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Young offenders

Tougher law

by Emmalyn Liwag Kotte


No place for minors: surprise inspection in Manila Central Jail in June 2018.

No place for minors: surprise inspection in Manila Central Jail in June 2018.

Philippine lawmakers will soon decide on the passage of a law to lower the minimum age of criminal responsibility (MACR) from 15 to 12 years. This reform will further victimise marginalised youth.

Pointing out that children must be “taught to understand responsibility,” President Rodrigo Duterte wants the law to be passed. He argues that syndicates are using children in the drug trade and other criminal activities.

The Philippines House of Representatives approved the reform in January. The Senate is expected to pass it in June. Critics point out, however, that the law is unnecessary because the number of crimes committed by children has been in decline. For 2018, police statistics show that children committed 11,321 crimes, a mere 2.3 % of the total crime volume. Male teenagers were involved in more than 93 % of these incidents.

Most at risk are boys aged 14 to 17 who have dropped out of school. Many come from poor families with no stable income. Because they are considered to be more physically able, boys are forced to leave school and contribute to the family income. Many come from families marked by domestic violence. Most get arrested for theft in Metro Manila’s densely populated communities. They typically steal mobile phones, clothes, wallets and bags. Drug-related offences are often reported too, including the selling and use of prohibited substances.

Child-rights advocates point out that most under-age persons who commit crimes are themselves victims. Normally they have suffered abuse, exploitation and abandonment. Most are neglected by dysfunctional families. Many live in communities with high levels of crime. The streets become their homes, and criminal gangs find it easy to recruit them.

Risa Hontiveros is one of the few lawmakers who oppose the reform. She insists that punitive measures are not the best way to keep children away from crime. The senator proposes implementing an existing law more effectively: the Juvenile Justice and Welfare Act (JJWA) of 2006. It focuses on rehabilitation and special treatment for delinquent minors of the age groups 12 to 18. Setting the minimum age of criminal liability at 15 years, it created a separate justice system for children in conflict with the law (CICL). Guided by the principles of restorative justice, it spelled out that special programmes must address the needs of children who are in conflict with the law.

It mandated the establishment of child-caring institutions in the country’s 81 provinces and 33 cities. Called “Bahay Pagasa” (House of Hope), these facilities are supposed to offer short-term residential care to CICL who are above 15 but below 18. However, the official records show that only 63 of 114 Bahay Pagasa houses that should have been established were actually built. A mere 58 are operating. Most are dirty, overcrowded and lack basic furniture, even beds. Only five Bahay Pagasa have passed the government’s accreditation standards.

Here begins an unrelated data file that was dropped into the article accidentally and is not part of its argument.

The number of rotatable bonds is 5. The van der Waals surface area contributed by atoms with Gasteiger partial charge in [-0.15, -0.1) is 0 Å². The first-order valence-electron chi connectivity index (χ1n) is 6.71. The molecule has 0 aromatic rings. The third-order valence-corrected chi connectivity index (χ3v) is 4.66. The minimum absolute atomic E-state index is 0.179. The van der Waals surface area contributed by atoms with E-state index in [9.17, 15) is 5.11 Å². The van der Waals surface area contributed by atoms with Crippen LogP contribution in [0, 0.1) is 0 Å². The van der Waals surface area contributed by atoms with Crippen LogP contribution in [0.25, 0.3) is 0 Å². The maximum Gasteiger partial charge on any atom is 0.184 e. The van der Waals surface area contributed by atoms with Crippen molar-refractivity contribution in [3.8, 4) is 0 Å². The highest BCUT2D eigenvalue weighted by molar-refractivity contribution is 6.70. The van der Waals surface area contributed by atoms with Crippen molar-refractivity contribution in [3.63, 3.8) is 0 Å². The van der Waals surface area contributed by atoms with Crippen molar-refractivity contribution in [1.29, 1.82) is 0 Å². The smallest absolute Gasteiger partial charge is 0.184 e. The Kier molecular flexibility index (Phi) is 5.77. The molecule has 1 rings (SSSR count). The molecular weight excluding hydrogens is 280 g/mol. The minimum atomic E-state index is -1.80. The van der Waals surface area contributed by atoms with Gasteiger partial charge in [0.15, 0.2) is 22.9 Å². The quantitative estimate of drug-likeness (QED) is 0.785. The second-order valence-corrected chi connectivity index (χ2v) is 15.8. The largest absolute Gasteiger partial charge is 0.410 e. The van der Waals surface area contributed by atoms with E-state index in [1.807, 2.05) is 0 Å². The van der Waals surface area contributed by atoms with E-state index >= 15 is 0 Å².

Compounding the problems, most facilities do not have the mandatory number of social workers. The staff typically lacks training in child care. The institutions offer only limited facilities for girls. Tricia Oco of the governmental Juvenile Justice and Welfare Council says: “Children are told to keep quiet the whole day and do nothing.”

Senator Hontiveros considers the JJWA a good law that needs to be implemented properly. Where that was done, good results have been achieved, she points out. She praises success in Quezon City, Valenzuela and Malabon. She says: “The number of CICL drops where the law gets efficiently and fully implemented.”

Lacking funds, many local governments are unable to implement the law, the Senator argues. She expects problems to increase once the minimum age of criminal responsibility gets lowered. In the absence of proper housing and rehabilitation facilities, CICL would simply end up in jails that are meant for adult offenders. Instead of social workers who could serve as positive role models, hardened criminals await them here. Jails would thus become schools of crime – and rehabilitation would become ever more elusive. A populist policy that is supposedly tough on crime is therefore likely to result in yet more crime and despair.

Emmalyn Liwag Kotte is a freelance journalist who lives in Germany.
[email protected]

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